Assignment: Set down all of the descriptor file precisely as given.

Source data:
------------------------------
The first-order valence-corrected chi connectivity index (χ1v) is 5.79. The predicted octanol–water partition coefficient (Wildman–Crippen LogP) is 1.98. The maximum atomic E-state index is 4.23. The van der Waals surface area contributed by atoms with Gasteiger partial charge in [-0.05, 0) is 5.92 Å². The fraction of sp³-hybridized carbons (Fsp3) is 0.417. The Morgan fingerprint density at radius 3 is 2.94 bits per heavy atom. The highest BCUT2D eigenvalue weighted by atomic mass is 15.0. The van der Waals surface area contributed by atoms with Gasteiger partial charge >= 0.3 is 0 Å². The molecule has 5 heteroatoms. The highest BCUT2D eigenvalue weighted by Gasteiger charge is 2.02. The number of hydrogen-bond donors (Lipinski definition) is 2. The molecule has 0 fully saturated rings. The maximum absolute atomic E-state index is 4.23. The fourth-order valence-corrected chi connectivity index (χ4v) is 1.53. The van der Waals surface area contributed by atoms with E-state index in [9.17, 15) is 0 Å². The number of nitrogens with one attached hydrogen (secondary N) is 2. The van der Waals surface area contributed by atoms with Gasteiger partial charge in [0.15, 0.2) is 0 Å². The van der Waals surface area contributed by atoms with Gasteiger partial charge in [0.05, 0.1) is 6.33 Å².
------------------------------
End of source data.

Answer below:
The first-order valence-corrected chi connectivity index (χ1v) is 5.79. The predicted octanol–water partition coefficient (Wildman–Crippen LogP) is 1.98. The maximum atomic E-state index is 4.23. The van der Waals surface area contributed by atoms with Gasteiger partial charge in [-0.05, 0) is 5.92 Å². The fraction of sp³-hybridized carbons (Fsp3) is 0.417. The Morgan fingerprint density at radius 3 is 2.94 bits per heavy atom. The highest BCUT2D eigenvalue weighted by atomic mass is 15.0. The van der Waals surface area contributed by atoms with Gasteiger partial charge >= 0.3 is 0 Å². The molecule has 5 heteroatoms. The highest BCUT2D eigenvalue weighted by Gasteiger charge is 2.02. The number of hydrogen-bond donors (Lipinski definition) is 2. The molecule has 0 fully saturated rings. The maximum absolute atomic E-state index is 4.23. The fourth-order valence-corrected chi connectivity index (χ4v) is 1.53. The van der Waals surface area contributed by atoms with E-state index in [9.17, 15) is 0 Å². The number of nitrogens with one attached hydrogen (secondary N) is 2. The van der Waals surface area contributed by atoms with Gasteiger partial charge in [0.15, 0.2) is 0 Å². The van der Waals surface area contributed by atoms with Gasteiger partial charge in [0.05, 0.1) is 6.33 Å².